Do you enjoy a combined family and radio holiday ? Or are you working abroad and 'radio activity' is an option? Or perhaps you are totally nuts (according to your XYL) and prefer spending your money on a DXpedition?
Odds are you will make transmissions from a 'wanted' entity. The more wanted, the more chances you'll have to encounter situations as above mentioned: 'cops', nobody listening to your instructions, etc. It is very important that YOU control the situation, and keep it under control.

How can you control a pileup and keep control? Indeed, while not a simple assignment, it is totally feasible. Here are some tips:

If a pileup grows too big on you, you may decide to work by continent/region or by numbers.
Working by continent/region means you call only one specific continent (e.g. Europe) or region (Northern Europe, West Coast USA), while the DXers in the other continents/regions have to standby.
Working by numbers means you call the stations by the number in their callsign (0-9).

This way of operating is generally not recommended. Large groups of operators are sitting idle, nervously waiting until it is their turn to call you. While waiting, they have no guarantee you will call their continent or number; you can go QRT at any time. Hence they are nervous. And nervous people can quickly turn into nasty 'cops'. If you work by numbers, 90% of the pileup is sitting idle!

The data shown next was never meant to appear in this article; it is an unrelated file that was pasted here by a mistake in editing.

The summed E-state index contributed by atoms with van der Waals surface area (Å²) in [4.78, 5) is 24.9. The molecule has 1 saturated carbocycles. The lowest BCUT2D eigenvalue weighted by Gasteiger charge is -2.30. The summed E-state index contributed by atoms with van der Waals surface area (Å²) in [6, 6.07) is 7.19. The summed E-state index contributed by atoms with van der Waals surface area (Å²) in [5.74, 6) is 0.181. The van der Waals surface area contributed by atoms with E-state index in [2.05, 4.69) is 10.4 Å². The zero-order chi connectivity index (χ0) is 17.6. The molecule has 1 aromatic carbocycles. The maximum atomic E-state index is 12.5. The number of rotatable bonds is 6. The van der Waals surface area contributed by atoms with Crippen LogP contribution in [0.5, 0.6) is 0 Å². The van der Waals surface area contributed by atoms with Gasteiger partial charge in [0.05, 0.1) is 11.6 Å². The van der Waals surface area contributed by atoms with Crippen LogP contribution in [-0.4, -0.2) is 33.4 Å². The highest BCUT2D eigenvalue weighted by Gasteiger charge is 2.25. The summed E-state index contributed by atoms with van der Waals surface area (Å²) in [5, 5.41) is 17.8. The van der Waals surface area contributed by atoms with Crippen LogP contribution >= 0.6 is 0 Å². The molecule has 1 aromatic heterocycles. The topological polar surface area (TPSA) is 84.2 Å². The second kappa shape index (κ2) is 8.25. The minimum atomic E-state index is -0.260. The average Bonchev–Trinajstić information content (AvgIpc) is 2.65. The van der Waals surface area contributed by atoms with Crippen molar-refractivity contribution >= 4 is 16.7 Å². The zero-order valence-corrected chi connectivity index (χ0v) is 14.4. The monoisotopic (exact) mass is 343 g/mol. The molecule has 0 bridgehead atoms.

However, to cope with a big pileup, this way of operating may assist operators who are in the learning curve.
The one real advantage of working by continent/region is to give areas of the world that normally have poor propagation towards you, the chance to get through.

Some things to keep in mind when working by continent/region:

Some things to keep in mind when working by number:

Besides working by continent/region or number, some operators try working by countries. This is to be avoided at all times. Repeat, do not do this, you will attract 'cops' of all the 'idle sitting' nations. You will certainly fail to call each of the 335 different DX entities, so why even think about using this silly technique?

Already in 1994 Wayne Mills N7NG published a very well written book DXpeditioning Basics. It came only to my attention in June 2010. A must read for the DXpeditioner and DX station, you can find it here and here. Wish I had read it sooner!

Final remark: one of the most important points when running a pileup is to maintain the same RHYTHM throughout the operation. If you master this you will be much more relaxed, as well as the pileup. The most important point though: enjoy yourself!